• read slower (so that ideas make their way to your mind)
  • walk slower (so you notice the beauty around you)
  • make love slower (so you enjoy it better)
  • etc.

If speed was what matters the most, we wouldn't take the time to sip on coffee. We would pop a caffeine pill and go on with our day. 

How does this apply to other aspects of your life?

Mindfulness this Week

This week, do something slower. It doesn't matter what it is. Pick something and systematically do it slower, with more awareness. Tell us how it felt!

Be part of the process: 

Submit your comments below

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  1. Well done. This has been a huge priority for me of late. After the loss of a friend's young daughter in November, and along with the news another friend's daughter will not see next year, I realized how much I need to slow down. So instead of jumping back into my business full-on after the holidays, I took off to parts north for a walk about.

    We say each day is a gift, but to we live it...? I am learning to do just that. Even this comment came only after 1 2 mile walk with my dog, music and coffee before the sunrise, and breakfast later with my mother.

    Mindfulness; it's an unlimited resource. Thank you, Julie..

    1. I am sorry to hear about your losses, Roy. Does one have to suffer before they understand the importance of slowing down? Perhaps. Losing my father 15 years ago certainly helped me understand that life is too short to chase your own tail. Thank you for that comment.

    2. "Does one have to suffer before they understand the importance of slowing down?" Yes.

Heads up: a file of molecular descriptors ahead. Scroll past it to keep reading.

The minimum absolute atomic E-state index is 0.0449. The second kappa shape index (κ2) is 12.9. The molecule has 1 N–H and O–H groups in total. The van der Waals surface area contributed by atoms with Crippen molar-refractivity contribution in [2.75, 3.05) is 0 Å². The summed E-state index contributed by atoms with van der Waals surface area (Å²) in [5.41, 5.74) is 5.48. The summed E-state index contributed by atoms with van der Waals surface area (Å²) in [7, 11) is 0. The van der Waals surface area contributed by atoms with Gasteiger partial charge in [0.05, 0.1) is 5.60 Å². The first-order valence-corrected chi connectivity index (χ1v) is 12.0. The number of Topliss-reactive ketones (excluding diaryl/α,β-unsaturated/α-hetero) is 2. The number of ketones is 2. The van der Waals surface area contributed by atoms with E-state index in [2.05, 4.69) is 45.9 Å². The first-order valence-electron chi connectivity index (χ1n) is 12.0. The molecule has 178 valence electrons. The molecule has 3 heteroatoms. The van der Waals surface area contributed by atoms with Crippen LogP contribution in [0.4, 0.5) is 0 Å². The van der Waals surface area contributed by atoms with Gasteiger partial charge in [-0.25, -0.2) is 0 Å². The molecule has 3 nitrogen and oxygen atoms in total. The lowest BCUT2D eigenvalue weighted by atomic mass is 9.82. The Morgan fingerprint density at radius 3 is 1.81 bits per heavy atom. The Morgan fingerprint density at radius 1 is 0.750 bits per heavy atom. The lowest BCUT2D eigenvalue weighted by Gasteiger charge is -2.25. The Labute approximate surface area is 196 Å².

2. Great column! It's true that most people are running in the wrong direction. The problem is that they are far from alone, and it's hard to change when you don't see good examples of those doing it a better way. I learned long ago to put some slow time in most every day.

    1. We humans are like sheep... we follow the rest of the group, often without thinking. By slowing down, we allow ourselves to notice where we are headed, and adjust accordingly.

  3. It is very true that slowing down and applying mindfulness to each task will get you through them faster and with far more enjoyment.

    1. I am glad you agree, Delores! I imagine you have experienced it in your own life. :-)

  4. Before I read your post I was thinking a lot of what you said before you said it. Weird I know but with so much going on I have been taking the time to do each thing with thought. I drive school bus and you can't rush that so while do that I have been listening to my kids more, feeling their happiness and sorrows. You know that kids feel like us sometimes? So much to do and no me time. I also take care of my parents between busing. I have decided that there is nothing here at home that needs my attention more than they do when I'm there. So for 4-5 hour each and every day I am theirs. We do what needs to be done and than just sit and chatter. I admit it's not always like this but I am trying to get there. When my son calls or stops by I am doing my best not to be doing anything else but being with him. He got mad at me the other day cuz I knew he was going to leave as soon as dinner was over so I showed him something on my computer and he got mad. He really was right, it was our dinner time, our time to connect and the computer got in the way. It wasn't even something important on my computer. When I get home in the evening my husband is out in his garage working. I try my best to just go out there for an hour or two and listen about his day, listen to what he's going going on, thinking about. But in doing all of this for others am I getting the time I need for slowing down, for me? You know the answer is yes. I still like some quiet me time but when I'm not rushing around all the time, taking the time I need for others and than for me, it all works out.
    I love your posts, you have me thinking and pondering and trying to crave out the happiness that is there everyday, but sometimes hard to see.
    Take care and have a blessed week.

    1. It sounds like you have given this a lot of thought. I like the children and family members example: they do deserve our undivided attention. The next step is to give yourself your undivided attention, too. :-)